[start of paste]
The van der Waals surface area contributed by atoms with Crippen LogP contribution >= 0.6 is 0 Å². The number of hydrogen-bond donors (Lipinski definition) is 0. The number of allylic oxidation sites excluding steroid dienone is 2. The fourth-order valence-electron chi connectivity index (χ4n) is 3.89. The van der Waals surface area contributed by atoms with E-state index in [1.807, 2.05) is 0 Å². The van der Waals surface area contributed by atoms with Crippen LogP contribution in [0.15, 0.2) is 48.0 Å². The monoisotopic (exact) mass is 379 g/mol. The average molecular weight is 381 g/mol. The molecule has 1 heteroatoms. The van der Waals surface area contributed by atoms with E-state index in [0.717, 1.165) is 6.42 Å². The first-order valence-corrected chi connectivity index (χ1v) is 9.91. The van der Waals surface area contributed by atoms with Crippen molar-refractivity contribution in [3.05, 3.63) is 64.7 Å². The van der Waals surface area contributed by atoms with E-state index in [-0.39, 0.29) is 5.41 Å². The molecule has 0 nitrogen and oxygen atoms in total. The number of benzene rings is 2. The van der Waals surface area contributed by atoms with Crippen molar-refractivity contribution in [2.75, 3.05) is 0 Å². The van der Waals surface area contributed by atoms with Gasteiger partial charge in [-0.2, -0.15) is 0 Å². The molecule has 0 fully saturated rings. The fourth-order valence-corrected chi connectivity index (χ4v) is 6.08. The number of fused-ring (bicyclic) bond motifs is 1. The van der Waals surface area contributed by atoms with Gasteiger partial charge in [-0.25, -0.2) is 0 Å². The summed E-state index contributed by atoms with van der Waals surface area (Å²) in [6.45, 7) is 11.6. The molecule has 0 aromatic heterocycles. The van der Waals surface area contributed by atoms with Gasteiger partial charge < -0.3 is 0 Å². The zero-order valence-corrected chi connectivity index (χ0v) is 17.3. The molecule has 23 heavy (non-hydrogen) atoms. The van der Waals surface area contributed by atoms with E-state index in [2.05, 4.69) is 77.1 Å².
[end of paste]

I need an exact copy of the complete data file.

The van der Waals surface area contributed by atoms with Crippen LogP contribution >= 0.6 is 0 Å². The number of hydrogen-bond donors (Lipinski definition) is 0. The number of allylic oxidation sites excluding steroid dienone is 2. The fourth-order valence-electron chi connectivity index (χ4n) is 3.89. The van der Waals surface area contributed by atoms with E-state index in [1.807, 2.05) is 0 Å². The van der Waals surface area contributed by atoms with Crippen LogP contribution in [0.15, 0.2) is 48.0 Å². The monoisotopic (exact) mass is 379 g/mol. The average molecular weight is 381 g/mol. The molecule has 1 heteroatoms. The van der Waals surface area contributed by atoms with E-state index in [0.717, 1.165) is 6.42 Å². The first-order valence-corrected chi connectivity index (χ1v) is 9.91. The van der Waals surface area contributed by atoms with Crippen molar-refractivity contribution in [3.05, 3.63) is 64.7 Å². The van der Waals surface area contributed by atoms with E-state index in [-0.39, 0.29) is 5.41 Å². The molecule has 0 nitrogen and oxygen atoms in total. The number of benzene rings is 2. The van der Waals surface area contributed by atoms with Crippen molar-refractivity contribution in [2.75, 3.05) is 0 Å². The van der Waals surface area contributed by atoms with Gasteiger partial charge in [-0.2, -0.15) is 0 Å². The molecule has 0 fully saturated rings. The fourth-order valence-corrected chi connectivity index (χ4v) is 6.08. The number of fused-ring (bicyclic) bond motifs is 1. The van der Waals surface area contributed by atoms with Gasteiger partial charge in [-0.25, -0.2) is 0 Å². The summed E-state index contributed by atoms with van der Waals surface area (Å²) in [6.45, 7) is 11.6. The molecule has 0 aromatic heterocycles. The van der Waals surface area contributed by atoms with Gasteiger partial charge < -0.3 is 0 Å². The zero-order valence-corrected chi connectivity index (χ0v) is 17.3. The molecule has 23 heavy (non-hydrogen) atoms. The van der Waals surface area contributed by atoms with E-state index in [2.05, 4.69) is 77.1 Å².